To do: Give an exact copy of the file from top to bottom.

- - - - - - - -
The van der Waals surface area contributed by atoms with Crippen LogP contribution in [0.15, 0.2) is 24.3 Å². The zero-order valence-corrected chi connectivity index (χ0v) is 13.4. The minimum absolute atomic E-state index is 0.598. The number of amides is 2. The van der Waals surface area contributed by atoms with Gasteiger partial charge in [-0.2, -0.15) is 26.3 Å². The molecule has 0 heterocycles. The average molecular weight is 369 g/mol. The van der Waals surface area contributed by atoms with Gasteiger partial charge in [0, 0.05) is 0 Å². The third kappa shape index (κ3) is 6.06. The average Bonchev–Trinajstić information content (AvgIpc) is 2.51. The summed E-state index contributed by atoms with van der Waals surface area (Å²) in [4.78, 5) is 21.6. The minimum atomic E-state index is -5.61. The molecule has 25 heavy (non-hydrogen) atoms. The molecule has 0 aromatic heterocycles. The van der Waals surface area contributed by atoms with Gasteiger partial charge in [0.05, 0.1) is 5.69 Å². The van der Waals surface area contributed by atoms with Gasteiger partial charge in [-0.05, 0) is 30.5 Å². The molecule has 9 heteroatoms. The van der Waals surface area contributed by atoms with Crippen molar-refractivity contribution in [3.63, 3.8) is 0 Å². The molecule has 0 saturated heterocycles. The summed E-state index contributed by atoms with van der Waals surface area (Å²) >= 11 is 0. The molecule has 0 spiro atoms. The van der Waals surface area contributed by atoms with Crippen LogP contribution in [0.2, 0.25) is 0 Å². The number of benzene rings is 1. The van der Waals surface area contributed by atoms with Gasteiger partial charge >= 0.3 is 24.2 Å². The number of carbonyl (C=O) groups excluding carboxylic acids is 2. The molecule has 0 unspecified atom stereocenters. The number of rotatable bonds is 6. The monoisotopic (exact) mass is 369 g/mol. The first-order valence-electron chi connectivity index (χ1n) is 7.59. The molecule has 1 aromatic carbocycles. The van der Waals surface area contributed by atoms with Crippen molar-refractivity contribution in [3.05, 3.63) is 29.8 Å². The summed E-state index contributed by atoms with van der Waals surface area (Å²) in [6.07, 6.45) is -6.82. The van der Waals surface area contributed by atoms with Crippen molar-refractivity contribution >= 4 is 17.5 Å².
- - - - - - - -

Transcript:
The van der Waals surface area contributed by atoms with Crippen LogP contribution in [0.15, 0.2) is 24.3 Å². The zero-order valence-corrected chi connectivity index (χ0v) is 13.4. The minimum absolute atomic E-state index is 0.598. The number of amides is 2. The van der Waals surface area contributed by atoms with Gasteiger partial charge in [-0.2, -0.15) is 26.3 Å². The molecule has 0 heterocycles. The average molecular weight is 369 g/mol. The van der Waals surface area contributed by atoms with Gasteiger partial charge in [0, 0.05) is 0 Å². The third kappa shape index (κ3) is 6.06. The average Bonchev–Trinajstić information content (AvgIpc) is 2.51. The summed E-state index contributed by atoms with van der Waals surface area (Å²) in [4.78, 5) is 21.6. The minimum atomic E-state index is -5.61. The molecule has 25 heavy (non-hydrogen) atoms. The molecule has 0 aromatic heterocycles. The van der Waals surface area contributed by atoms with Gasteiger partial charge in [0.05, 0.1) is 5.69 Å². The van der Waals surface area contributed by atoms with Gasteiger partial charge in [-0.05, 0) is 30.5 Å². The molecule has 9 heteroatoms. The van der Waals surface area contributed by atoms with Crippen molar-refractivity contribution in [3.63, 3.8) is 0 Å². The molecule has 0 saturated heterocycles. The summed E-state index contributed by atoms with van der Waals surface area (Å²) >= 11 is 0. The molecule has 0 spiro atoms. The van der Waals surface area contributed by atoms with Crippen LogP contribution in [0.2, 0.25) is 0 Å². The number of benzene rings is 1. The van der Waals surface area contributed by atoms with Gasteiger partial charge >= 0.3 is 24.2 Å². The number of carbonyl (C=O) groups excluding carboxylic acids is 2. The molecule has 0 unspecified atom stereocenters. The number of rotatable bonds is 6. The monoisotopic (exact) mass is 369 g/mol. The first-order valence-electron chi connectivity index (χ1n) is 7.59. The molecule has 1 aromatic carbocycles. The van der Waals surface area contributed by atoms with Crippen molar-refractivity contribution in [3.05, 3.63) is 29.8 Å². The summed E-state index contributed by atoms with van der Waals surface area (Å²) in [6.07, 6.45) is -6.82. The van der Waals surface area contributed by atoms with Crippen molar-refractivity contribution >= 4 is 17.5 Å².